There are time limits and a five-year rule applies to all honours.

But neither Moncur nor the legions of Larochelle supporters are ready to give up the fight.

The retired Afghanistan vet, who has advocated on behalf of his brethren since recovering from head wounds suffered in a September 2006 friendly-fire attack by an American A-10 aircraft, said he has learned from his former enemy, the Taliban.

“The good analogy here is the Taliban analogy,” he said. “‘You have the watches, but we have the time.’ And that’s basically the strategy that we’re going to take. We’re going to take a lesson from the Taliban and we’re going to wait you out.

“Eventually, we’ll get there.”

The military is intransigent, he acknowledges. But the military must answer to its political masters. And while the Liberal government torpedoed a proposed motion to review the awards process last year, governments change.

Moncur says senior Conservatives have assured him that, once back in power, the party will reconsider Larochelle’s status. If not two years from now, then later.

“We’ll keep going at it; we’ll just keep plugging away,” Moncur promises. “The rules put in place are archaic. It’s super-simple to change that rule. It’s basically taking a bit of white-out and writing a new rule.”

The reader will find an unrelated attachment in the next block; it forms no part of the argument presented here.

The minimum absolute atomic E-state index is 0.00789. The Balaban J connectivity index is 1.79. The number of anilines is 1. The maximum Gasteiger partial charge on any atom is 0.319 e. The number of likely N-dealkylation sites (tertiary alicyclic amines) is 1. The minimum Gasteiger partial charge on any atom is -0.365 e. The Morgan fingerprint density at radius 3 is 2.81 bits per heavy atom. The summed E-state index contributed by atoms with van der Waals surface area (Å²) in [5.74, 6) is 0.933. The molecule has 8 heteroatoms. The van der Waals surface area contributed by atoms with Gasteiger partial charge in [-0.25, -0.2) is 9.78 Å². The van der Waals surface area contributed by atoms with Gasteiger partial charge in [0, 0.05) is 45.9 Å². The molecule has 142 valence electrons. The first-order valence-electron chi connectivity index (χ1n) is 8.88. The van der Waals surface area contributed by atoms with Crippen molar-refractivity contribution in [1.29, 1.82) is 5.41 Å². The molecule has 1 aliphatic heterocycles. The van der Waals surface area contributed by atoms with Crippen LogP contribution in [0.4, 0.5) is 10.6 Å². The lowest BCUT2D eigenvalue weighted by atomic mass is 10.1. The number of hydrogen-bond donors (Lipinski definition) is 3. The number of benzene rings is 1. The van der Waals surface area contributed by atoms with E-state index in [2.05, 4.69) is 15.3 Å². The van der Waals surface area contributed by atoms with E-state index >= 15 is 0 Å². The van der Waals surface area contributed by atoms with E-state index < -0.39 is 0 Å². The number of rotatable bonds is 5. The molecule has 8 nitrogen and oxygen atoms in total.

The time-limit rule also figured in the quashing of a separate proposal from another individual to award war medals to support personnel who worked in Canada during the 12-year war.

While those serving in Afghanistan itself received campaign stars with Afghanistan ribbons and support personnel working in third countries were awarded South-West Asia Service Medals, military personnel working similar support roles in Canada received nothing.

“We don’t recognize support or service from Canada because it does not involve the challenges of a deployment overseas or the risk of the environment associated with going into an active theatre of operations,” said Gauthier.

“Even if somebody deploys to another location…to support an operation, they have to put their lives on hold, leave their family behind, pack their gear and go to an unknown, unfamiliar place and serve there for six, eight months—sometimes longer. The medal is there to recognize that special challenge that is not there when people serve in Canada.”

A similar medal was awarded to support personnel in Canada during the Second World War, but Gauthier said the circumstances were entirely different since “Canada was sort of a theatre itself because the war came to us, or certainly very close.”

The U-boat war came to the Gulf of St. Lawrence and and river itself; enemy spies were dropped on Canadian shores, German troops set up a meteorological station in Labrador and Japanese forces shelled a lighthouse on the West Coast.

“The whole country was mobilized. At one point, one million people served in uniform. We were guarding bridges, hydroelectrical stations and factories. The threat was here, which never applied in the First World War, Korean War or Afghanistan.”